Heroes of the pandemic

Recognizing the heroes who kept us going

Nov. 17, 2019. A date many would not deem significant in the moment, but on that day, the first case of COVID-19 was discovered. Almost four months later, California and the rest of the U.S. would be under stay-at-home orders. During this time our nation would rely heavily on brave front line workers such as doctors and nurses. 

Ever since the pandemic hit, everyone has had to make changes to their daily lifestyle. Being locked up at home, millions of people facing unemployment and other unprecedented events became the new normal. During these turbulent times, healthcare workers risked their lives and comforted patients when no one else was able to. Many have made personal sacrifices and traveled across the country to help fight COVID-19. 

One of these frontline workers is Avneet Vats, a Rite Aid pharmacy manager. He has about 50-75 or more customers per day at his Rite Aid in the Bakersfield area.

“The most difficult thing to deal with during the pandemic is the amount of prescriptions that we have to deal with. We have less customers during the pandemic because everyone is scared and no one wants to pick up their prescriptions,” Vats said.

The pandemic affected many industries by causing workplaces to make mandatory — but effective — sanitary regulations. The pandemic also affected people’s mindsets regarding sanitation and social distancing as it has become another new “normal.”

“The pandemic made me more cautious of what I was doing and really made me be more aware of my surroundings and when giving injections to the patients we had to be at a safe distance so that we could not contract the virus, and it made me learn more about the places that am in,” Vats said.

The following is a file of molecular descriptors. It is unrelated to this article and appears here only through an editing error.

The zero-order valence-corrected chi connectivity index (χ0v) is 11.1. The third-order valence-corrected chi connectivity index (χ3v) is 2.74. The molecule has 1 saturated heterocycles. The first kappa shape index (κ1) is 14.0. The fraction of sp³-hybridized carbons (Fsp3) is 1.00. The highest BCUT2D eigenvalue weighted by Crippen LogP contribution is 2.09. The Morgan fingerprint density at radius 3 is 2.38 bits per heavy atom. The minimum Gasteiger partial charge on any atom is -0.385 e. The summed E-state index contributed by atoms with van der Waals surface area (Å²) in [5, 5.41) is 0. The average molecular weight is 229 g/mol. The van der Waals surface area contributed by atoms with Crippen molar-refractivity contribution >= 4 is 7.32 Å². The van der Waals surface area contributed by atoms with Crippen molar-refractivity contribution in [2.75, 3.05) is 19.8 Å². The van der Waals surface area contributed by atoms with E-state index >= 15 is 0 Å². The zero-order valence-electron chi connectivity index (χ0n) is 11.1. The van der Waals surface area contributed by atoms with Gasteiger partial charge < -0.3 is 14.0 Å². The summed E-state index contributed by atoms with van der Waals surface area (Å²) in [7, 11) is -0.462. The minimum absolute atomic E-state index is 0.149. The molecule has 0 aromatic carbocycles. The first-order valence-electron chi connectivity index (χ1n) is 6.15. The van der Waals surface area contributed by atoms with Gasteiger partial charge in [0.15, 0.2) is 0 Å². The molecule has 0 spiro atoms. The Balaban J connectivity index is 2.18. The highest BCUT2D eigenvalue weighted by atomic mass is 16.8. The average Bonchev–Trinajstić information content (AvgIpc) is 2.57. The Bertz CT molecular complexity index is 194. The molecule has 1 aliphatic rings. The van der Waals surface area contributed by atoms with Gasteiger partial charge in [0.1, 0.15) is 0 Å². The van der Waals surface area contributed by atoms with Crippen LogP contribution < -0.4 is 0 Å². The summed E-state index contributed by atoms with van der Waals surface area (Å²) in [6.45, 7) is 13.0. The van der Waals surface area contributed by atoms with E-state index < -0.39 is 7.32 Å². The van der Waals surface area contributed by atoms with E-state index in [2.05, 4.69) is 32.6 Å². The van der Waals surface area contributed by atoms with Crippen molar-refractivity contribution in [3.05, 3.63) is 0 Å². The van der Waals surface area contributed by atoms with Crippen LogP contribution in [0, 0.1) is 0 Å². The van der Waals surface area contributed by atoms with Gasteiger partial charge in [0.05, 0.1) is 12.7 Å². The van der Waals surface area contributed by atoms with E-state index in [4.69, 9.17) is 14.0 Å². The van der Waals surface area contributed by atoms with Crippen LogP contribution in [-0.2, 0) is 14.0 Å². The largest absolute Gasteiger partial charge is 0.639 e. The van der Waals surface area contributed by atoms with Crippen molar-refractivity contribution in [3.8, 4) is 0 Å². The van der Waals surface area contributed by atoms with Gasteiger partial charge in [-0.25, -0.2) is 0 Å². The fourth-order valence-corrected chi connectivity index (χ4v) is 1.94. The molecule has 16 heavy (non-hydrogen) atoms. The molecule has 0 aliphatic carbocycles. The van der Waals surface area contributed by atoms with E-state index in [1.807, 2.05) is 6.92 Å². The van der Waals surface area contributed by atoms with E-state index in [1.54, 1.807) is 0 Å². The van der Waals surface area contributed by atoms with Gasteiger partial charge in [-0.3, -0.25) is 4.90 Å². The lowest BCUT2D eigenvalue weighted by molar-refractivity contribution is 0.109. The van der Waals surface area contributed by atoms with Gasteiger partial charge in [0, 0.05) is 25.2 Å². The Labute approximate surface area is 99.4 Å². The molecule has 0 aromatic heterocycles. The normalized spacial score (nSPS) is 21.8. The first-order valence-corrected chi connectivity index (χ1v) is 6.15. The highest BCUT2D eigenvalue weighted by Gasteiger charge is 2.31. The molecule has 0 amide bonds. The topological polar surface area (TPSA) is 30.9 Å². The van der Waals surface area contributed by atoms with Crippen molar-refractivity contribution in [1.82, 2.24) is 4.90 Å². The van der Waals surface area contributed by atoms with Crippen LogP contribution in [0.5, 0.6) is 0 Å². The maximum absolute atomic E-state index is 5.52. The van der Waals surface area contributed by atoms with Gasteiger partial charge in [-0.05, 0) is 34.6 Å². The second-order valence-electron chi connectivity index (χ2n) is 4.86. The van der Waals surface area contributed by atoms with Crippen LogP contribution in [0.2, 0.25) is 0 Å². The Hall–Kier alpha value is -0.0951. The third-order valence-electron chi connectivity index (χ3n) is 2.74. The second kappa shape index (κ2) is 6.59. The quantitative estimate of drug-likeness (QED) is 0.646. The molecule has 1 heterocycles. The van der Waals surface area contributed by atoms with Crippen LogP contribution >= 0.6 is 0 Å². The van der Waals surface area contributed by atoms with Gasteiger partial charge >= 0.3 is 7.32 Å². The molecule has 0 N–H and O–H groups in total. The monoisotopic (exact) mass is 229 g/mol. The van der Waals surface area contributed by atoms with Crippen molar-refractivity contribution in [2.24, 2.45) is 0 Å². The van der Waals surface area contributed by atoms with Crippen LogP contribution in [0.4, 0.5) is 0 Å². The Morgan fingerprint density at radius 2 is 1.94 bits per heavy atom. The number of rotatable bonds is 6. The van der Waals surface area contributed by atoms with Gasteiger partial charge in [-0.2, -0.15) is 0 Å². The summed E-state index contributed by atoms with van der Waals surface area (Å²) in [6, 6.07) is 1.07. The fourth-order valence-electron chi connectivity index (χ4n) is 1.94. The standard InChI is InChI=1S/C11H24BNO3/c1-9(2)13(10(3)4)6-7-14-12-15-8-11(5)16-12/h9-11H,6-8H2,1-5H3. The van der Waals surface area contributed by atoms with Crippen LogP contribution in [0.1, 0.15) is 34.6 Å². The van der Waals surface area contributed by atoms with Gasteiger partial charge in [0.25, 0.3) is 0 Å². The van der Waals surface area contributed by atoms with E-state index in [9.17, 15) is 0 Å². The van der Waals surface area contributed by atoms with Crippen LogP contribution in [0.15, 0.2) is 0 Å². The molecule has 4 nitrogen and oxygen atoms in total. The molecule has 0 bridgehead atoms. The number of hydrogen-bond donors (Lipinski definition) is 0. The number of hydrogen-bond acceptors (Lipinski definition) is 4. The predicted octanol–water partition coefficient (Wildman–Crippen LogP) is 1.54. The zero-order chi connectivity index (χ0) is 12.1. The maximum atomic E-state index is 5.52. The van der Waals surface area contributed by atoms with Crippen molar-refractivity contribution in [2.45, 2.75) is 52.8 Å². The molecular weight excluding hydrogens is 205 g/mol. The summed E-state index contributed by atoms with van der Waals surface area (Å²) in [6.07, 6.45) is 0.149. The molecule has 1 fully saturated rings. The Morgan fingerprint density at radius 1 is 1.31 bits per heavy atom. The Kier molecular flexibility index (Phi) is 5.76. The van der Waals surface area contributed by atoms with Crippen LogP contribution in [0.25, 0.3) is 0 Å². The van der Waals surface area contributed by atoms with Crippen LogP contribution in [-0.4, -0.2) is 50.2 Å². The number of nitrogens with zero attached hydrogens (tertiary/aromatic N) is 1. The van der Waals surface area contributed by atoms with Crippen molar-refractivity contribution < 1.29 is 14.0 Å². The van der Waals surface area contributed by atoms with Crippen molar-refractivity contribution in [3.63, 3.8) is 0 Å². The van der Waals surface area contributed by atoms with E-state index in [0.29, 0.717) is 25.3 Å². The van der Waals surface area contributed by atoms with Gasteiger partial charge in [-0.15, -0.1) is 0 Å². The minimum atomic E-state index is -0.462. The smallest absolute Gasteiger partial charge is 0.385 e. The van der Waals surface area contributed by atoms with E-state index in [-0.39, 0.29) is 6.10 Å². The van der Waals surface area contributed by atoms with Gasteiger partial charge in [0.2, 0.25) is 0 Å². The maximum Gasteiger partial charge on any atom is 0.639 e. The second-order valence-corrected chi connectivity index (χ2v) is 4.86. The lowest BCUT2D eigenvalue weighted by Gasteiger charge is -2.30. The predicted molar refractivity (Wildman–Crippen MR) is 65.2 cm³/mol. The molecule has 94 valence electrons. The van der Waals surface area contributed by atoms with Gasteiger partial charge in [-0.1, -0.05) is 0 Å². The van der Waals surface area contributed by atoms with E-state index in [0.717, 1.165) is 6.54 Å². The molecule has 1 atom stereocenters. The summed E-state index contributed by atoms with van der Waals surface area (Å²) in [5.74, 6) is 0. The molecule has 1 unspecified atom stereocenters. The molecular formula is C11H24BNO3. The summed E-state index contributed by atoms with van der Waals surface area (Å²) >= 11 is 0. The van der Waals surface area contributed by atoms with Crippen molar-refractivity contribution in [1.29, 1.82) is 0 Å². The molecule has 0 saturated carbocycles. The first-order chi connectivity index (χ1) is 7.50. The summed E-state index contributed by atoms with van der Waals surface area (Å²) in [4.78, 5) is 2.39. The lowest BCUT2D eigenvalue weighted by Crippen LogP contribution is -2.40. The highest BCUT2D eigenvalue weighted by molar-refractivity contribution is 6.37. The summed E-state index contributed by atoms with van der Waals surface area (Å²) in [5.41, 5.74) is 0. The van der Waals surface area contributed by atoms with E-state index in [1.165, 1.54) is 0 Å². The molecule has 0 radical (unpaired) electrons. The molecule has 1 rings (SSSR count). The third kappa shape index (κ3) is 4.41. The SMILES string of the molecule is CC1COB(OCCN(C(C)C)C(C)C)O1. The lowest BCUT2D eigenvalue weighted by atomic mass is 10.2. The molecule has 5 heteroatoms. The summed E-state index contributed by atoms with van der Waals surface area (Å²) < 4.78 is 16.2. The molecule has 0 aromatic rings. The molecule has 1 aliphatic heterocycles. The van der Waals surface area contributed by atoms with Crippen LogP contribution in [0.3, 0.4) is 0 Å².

Another group of heroes that kept us going were teachers. When schools had to shut down in March 2020 and make the transition to online learning, teachers made the transition as smooth as possible. One of those teachers was Kathy Bowman, freshman-year English teacher and chair of the English department for Oak Park High School, who has since focused on student interaction and personal connection. 

“The biggest challenge is creating personal connection. I feel it’s really important to have that personal connection in the classroom and that’s why I try to do so much discussion,” Bowman said.

When we initially shut down schools and businesses, the world didn’t know much about the COVID-19 virus, but now we have a vaccine and many have hopes of re-opening. Senior David Shiang expressed his understanding of school closures, but now with the vaccine available, he is ready to go back. 

“With the effectiveness of the vaccine and increasing distribution, our school and many others have begun to transition to in person classes,” Shiang wrote to Talon. 

During this quarantine we’ve had a lot of time to reflect. We’ve learned not to take anything for granted as we get to spend time with our loved ones and did our part to stop the spread of COVID-19. We’ve also gotten to learn about heroes during this pandemic.

“Reflection is an action we all need to take part in. These current times have taught us the need for deeper thoughts, and more consideration and deliberation on what we must do in order to keep moving forward and take on more challenges,” Shiang wrote to the Talon.